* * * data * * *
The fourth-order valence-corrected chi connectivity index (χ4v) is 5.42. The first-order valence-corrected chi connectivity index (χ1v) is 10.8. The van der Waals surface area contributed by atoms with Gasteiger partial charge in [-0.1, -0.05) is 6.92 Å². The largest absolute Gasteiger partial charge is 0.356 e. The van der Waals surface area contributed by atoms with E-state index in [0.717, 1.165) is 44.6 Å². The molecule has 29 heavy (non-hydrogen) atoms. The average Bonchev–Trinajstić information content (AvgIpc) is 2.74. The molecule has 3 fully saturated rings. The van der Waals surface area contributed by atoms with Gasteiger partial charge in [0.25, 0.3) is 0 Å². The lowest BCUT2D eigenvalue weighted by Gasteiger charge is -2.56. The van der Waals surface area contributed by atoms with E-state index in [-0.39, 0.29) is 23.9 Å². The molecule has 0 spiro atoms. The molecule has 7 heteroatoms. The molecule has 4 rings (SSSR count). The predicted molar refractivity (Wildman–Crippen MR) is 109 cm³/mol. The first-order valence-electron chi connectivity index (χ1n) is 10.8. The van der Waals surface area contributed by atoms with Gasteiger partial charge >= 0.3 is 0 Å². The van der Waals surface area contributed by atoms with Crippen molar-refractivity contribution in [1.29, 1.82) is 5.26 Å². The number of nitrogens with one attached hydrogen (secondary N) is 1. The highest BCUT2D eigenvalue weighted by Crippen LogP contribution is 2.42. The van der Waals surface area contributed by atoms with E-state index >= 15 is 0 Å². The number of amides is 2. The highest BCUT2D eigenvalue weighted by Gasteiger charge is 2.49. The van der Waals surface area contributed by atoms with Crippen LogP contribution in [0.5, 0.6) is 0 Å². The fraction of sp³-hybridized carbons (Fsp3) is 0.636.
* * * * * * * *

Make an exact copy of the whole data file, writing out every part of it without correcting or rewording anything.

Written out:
The fourth-order valence-corrected chi connectivity index (χ4v) is 5.42. The first-order valence-corrected chi connectivity index (χ1v) is 10.8. The van der Waals surface area contributed by atoms with Gasteiger partial charge in [-0.1, -0.05) is 6.92 Å². The largest absolute Gasteiger partial charge is 0.356 e. The van der Waals surface area contributed by atoms with E-state index in [0.717, 1.165) is 44.6 Å². The molecule has 29 heavy (non-hydrogen) atoms. The average Bonchev–Trinajstić information content (AvgIpc) is 2.74. The molecule has 3 fully saturated rings. The van der Waals surface area contributed by atoms with Gasteiger partial charge in [0.25, 0.3) is 0 Å². The lowest BCUT2D eigenvalue weighted by Gasteiger charge is -2.56. The van der Waals surface area contributed by atoms with E-state index in [-0.39, 0.29) is 23.9 Å². The molecule has 0 spiro atoms. The molecule has 7 heteroatoms. The molecule has 4 rings (SSSR count). The predicted molar refractivity (Wildman–Crippen MR) is 109 cm³/mol. The first-order valence-electron chi connectivity index (χ1n) is 10.8. The van der Waals surface area contributed by atoms with Gasteiger partial charge >= 0.3 is 0 Å². The van der Waals surface area contributed by atoms with Crippen molar-refractivity contribution in [1.29, 1.82) is 5.26 Å². The number of nitrogens with one attached hydrogen (secondary N) is 1. The highest BCUT2D eigenvalue weighted by Crippen LogP contribution is 2.42. The van der Waals surface area contributed by atoms with E-state index >= 15 is 0 Å². The number of amides is 2. The highest BCUT2D eigenvalue weighted by Gasteiger charge is 2.49. The van der Waals surface area contributed by atoms with Crippen LogP contribution in [0.5, 0.6) is 0 Å². The fraction of sp³-hybridized carbons (Fsp3) is 0.636.